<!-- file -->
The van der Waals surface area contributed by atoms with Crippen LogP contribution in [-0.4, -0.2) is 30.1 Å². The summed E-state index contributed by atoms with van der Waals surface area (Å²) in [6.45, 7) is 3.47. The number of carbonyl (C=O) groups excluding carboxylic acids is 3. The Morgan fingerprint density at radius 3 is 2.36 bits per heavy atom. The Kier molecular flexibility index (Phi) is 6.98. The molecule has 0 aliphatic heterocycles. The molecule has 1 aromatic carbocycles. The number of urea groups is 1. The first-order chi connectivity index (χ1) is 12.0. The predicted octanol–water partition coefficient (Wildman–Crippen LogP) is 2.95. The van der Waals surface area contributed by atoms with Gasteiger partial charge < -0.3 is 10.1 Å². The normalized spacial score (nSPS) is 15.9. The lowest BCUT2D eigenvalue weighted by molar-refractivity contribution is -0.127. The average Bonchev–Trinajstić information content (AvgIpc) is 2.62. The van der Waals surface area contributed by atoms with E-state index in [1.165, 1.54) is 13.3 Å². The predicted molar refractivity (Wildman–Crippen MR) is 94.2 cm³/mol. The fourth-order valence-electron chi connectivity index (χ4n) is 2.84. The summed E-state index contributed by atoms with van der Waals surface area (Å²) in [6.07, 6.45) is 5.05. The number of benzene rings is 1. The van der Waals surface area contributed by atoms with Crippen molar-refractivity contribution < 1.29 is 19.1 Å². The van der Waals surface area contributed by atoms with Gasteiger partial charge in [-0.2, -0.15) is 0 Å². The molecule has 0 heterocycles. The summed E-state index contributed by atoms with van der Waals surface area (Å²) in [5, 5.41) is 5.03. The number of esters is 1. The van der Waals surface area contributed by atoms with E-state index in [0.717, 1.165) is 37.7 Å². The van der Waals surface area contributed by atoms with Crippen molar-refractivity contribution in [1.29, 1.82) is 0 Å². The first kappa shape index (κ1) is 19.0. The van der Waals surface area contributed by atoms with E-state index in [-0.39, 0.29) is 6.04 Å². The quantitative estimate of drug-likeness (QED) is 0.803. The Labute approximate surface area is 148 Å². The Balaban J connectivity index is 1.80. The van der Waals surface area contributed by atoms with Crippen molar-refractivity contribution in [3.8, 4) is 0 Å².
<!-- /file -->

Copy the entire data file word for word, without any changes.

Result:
The van der Waals surface area contributed by atoms with Crippen LogP contribution in [-0.4, -0.2) is 30.1 Å². The summed E-state index contributed by atoms with van der Waals surface area (Å²) in [6.45, 7) is 3.47. The number of carbonyl (C=O) groups excluding carboxylic acids is 3. The Morgan fingerprint density at radius 3 is 2.36 bits per heavy atom. The Kier molecular flexibility index (Phi) is 6.98. The molecule has 0 aliphatic heterocycles. The molecule has 1 aromatic carbocycles. The number of urea groups is 1. The first-order chi connectivity index (χ1) is 12.0. The predicted octanol–water partition coefficient (Wildman–Crippen LogP) is 2.95. The van der Waals surface area contributed by atoms with Gasteiger partial charge < -0.3 is 10.1 Å². The normalized spacial score (nSPS) is 15.9. The lowest BCUT2D eigenvalue weighted by molar-refractivity contribution is -0.127. The average Bonchev–Trinajstić information content (AvgIpc) is 2.62. The van der Waals surface area contributed by atoms with E-state index in [1.165, 1.54) is 13.3 Å². The predicted molar refractivity (Wildman–Crippen MR) is 94.2 cm³/mol. The fourth-order valence-electron chi connectivity index (χ4n) is 2.84. The summed E-state index contributed by atoms with van der Waals surface area (Å²) in [6.07, 6.45) is 5.05. The number of benzene rings is 1. The van der Waals surface area contributed by atoms with Crippen molar-refractivity contribution < 1.29 is 19.1 Å². The van der Waals surface area contributed by atoms with Gasteiger partial charge in [-0.2, -0.15) is 0 Å². The molecule has 0 heterocycles. The summed E-state index contributed by atoms with van der Waals surface area (Å²) in [5, 5.41) is 5.03. The number of esters is 1. The van der Waals surface area contributed by atoms with E-state index in [0.717, 1.165) is 37.7 Å². The van der Waals surface area contributed by atoms with Crippen molar-refractivity contribution in [1.29, 1.82) is 0 Å². The first kappa shape index (κ1) is 19.0. The van der Waals surface area contributed by atoms with E-state index in [-0.39, 0.29) is 6.04 Å². The quantitative estimate of drug-likeness (QED) is 0.803. The Labute approximate surface area is 148 Å². The Balaban J connectivity index is 1.80. The van der Waals surface area contributed by atoms with Crippen molar-refractivity contribution in [3.8, 4) is 0 Å².